Charlie Davies' comeback from car crash continues at D.C. United training camp
Saturday, February 5, 2011; 12:00 AM
FORT LAUDERDALE, FLA. - Upon request, Charlie Davies yanked up his black D.C. United practice jersey to reveal a 12-inch scar, dark and thick, from the top of his abdomen to below the waistband of his shorts. He lifted his left sleeve to expose a four-inch scar across his left elbow. He bent to expose another dark line on his right leg.
As he dropped his head, the jagged scar that begins at the top of one ear, runs across the top of his skull and ends just above his other ear, stared out in the shape of a grin.
This is indeed a different Davies than the lightning-fast player who helped lead the U.S. national team to a 2010 World Cup berth the year before. Months after that success, a car crash on the George Washington Parkway killed one person and nearly took Davies' life.
It also set his soccer career on a new and difficult path, one that led him to D.C. United's training camp on a steamy Friday morning.
On these soccer fields behind the New York Yankees' and Baltimore Orioles' old spring training stadium, Davies hopes to convince team officials he is close enough to being the electrifying forward he was before the accident to deserve a slot on the roster and a place in the starting lineup.
In his first full training session after arriving on a flight from Basel, Switzerland, on Wednesday, Davies generated somewhat lukewarm reviews - with United's coach and general manager cautioning it will take a full week for a complete evaluation. Teammate Santino Quaranta said Davies looked "fine," could surely help the team and "he'll get better going forward."
"He's a little bit rusty," D.C. United General Manager Dave Kasper said. "We see he's healed. He's made progress. We want to see how he does over seven days. Can he handle the wear and tear . . . the intensity, the physical demands on players of playing every single day? We need to see how he's running and cutting, and where he's at with speed and quickness.
"We need to see signs that those [skills] are still there, or he's close to getting them back."
Davies played an entire 60-minute intrasquad scrimmage, which was closed to fans and media, but did not contribute a goal or assist, Kasper said. He was paired at forward with Chinese trialist Yang Men in the first half and Joseph Ngwenya in the second. United Coach Ben Olsen, who once played with Davies on the U.S. national team, said Davies showed flashes of his old form but looked fatigued by the end. Thirty players participated in the 90-minute morning session.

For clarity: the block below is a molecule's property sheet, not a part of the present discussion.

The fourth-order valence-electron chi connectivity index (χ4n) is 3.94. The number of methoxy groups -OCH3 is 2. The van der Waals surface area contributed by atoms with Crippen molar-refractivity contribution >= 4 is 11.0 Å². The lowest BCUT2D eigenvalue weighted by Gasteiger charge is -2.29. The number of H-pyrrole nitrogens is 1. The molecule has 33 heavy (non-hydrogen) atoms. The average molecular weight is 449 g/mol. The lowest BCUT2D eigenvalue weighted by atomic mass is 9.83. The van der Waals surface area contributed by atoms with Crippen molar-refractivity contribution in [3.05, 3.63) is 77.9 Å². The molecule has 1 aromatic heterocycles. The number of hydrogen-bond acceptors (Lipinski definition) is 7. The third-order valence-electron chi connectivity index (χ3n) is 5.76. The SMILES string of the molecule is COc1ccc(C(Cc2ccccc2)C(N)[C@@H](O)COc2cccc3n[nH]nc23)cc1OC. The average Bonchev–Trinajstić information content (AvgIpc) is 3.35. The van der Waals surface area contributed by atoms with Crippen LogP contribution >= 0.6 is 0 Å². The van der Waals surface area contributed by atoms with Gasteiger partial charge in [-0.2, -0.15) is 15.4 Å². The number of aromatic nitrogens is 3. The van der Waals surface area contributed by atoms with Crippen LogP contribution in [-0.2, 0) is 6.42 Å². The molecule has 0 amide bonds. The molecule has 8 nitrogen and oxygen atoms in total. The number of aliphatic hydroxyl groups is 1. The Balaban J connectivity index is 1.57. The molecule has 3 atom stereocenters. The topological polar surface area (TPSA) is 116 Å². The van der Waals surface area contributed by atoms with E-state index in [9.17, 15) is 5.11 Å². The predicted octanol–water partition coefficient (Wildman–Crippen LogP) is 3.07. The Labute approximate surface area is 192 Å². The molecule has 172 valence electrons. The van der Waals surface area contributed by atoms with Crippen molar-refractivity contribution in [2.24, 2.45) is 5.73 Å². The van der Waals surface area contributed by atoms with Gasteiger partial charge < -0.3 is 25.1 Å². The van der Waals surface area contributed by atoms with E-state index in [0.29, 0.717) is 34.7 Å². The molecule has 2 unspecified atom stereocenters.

Olsen and Kasper said it was too early to draw any conclusions about whether United should take Davies on loan from the French club Sochaux for the next year. Davies and the two teams have agreed to the terms of a 12-month deal that could prove a boon to the offensive-challenged United, provided Davies passes the week-long physical and performance evaluation.
"There are some times when I feel step-for-step the same; other times I don't," Davies said. "Maybe it's because my confidence isn't right now. I feel pretty good with my speed and quickness . . . I've been playing reserve games, and everyone knows those games are league-one level . . . It's good to be out here and show the guys I'm back."
Davies will play in two friendlies Monday, one against the Canadian under-20 national team and another from the local Florida International University. At the end of the week, he will fly to Washington to be examined by United's physicians.
Davies, who was left out of the U.S. World Cup selection and watched the games on television, said he hopes to return eventually to the national team. For now, though, he just wants to prove his worth to D.C. United, which scored a league-low 21 goals last season.
"Here is a perfect situation for me to come here, progress, get the minutes I need and help the team as well," he said. "I don't really need motivation at this point. Every day, I wake up motivated, out to prove myself, not only to come back, but to come back stronger."